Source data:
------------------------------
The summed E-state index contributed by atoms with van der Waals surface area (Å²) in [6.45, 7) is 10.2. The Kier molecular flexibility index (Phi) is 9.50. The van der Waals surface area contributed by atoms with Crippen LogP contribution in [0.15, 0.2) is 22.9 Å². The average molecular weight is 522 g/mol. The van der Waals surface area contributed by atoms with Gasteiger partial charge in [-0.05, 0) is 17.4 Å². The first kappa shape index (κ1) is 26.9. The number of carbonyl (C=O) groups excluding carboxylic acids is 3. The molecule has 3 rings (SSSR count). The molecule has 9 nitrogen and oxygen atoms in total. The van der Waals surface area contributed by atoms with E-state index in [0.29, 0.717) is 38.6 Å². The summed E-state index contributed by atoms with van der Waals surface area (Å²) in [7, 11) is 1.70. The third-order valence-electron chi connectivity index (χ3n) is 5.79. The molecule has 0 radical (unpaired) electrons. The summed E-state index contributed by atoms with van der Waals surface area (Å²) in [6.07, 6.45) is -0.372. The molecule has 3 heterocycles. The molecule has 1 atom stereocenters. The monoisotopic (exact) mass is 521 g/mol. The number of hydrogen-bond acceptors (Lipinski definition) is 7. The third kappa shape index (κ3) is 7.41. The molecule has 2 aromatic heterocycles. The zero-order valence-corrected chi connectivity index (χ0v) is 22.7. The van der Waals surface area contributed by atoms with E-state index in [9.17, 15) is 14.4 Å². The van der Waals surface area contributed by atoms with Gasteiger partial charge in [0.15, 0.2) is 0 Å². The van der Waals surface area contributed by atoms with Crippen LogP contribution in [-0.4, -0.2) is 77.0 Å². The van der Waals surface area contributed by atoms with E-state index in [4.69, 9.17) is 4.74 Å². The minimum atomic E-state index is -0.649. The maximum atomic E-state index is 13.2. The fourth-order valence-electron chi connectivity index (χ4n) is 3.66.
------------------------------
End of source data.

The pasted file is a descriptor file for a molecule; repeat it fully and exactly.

The summed E-state index contributed by atoms with van der Waals surface area (Å²) in [6.45, 7) is 10.2. The Kier molecular flexibility index (Phi) is 9.50. The van der Waals surface area contributed by atoms with Crippen LogP contribution in [0.15, 0.2) is 22.9 Å². The average molecular weight is 522 g/mol. The van der Waals surface area contributed by atoms with Gasteiger partial charge in [-0.05, 0) is 17.4 Å². The first kappa shape index (κ1) is 26.9. The number of carbonyl (C=O) groups excluding carboxylic acids is 3. The molecule has 3 rings (SSSR count). The molecule has 9 nitrogen and oxygen atoms in total. The van der Waals surface area contributed by atoms with E-state index in [0.29, 0.717) is 38.6 Å². The summed E-state index contributed by atoms with van der Waals surface area (Å²) in [7, 11) is 1.70. The third-order valence-electron chi connectivity index (χ3n) is 5.79. The molecule has 0 radical (unpaired) electrons. The summed E-state index contributed by atoms with van der Waals surface area (Å²) in [6.07, 6.45) is -0.372. The molecule has 3 heterocycles. The molecule has 1 atom stereocenters. The monoisotopic (exact) mass is 521 g/mol. The number of hydrogen-bond acceptors (Lipinski definition) is 7. The third kappa shape index (κ3) is 7.41. The molecule has 2 aromatic heterocycles. The zero-order valence-corrected chi connectivity index (χ0v) is 22.7. The van der Waals surface area contributed by atoms with E-state index in [9.17, 15) is 14.4 Å². The van der Waals surface area contributed by atoms with Gasteiger partial charge in [0.15, 0.2) is 0 Å². The van der Waals surface area contributed by atoms with Crippen LogP contribution in [-0.4, -0.2) is 77.0 Å². The van der Waals surface area contributed by atoms with E-state index in [4.69, 9.17) is 4.74 Å². The minimum atomic E-state index is -0.649. The maximum atomic E-state index is 13.2. The fourth-order valence-electron chi connectivity index (χ4n) is 3.66.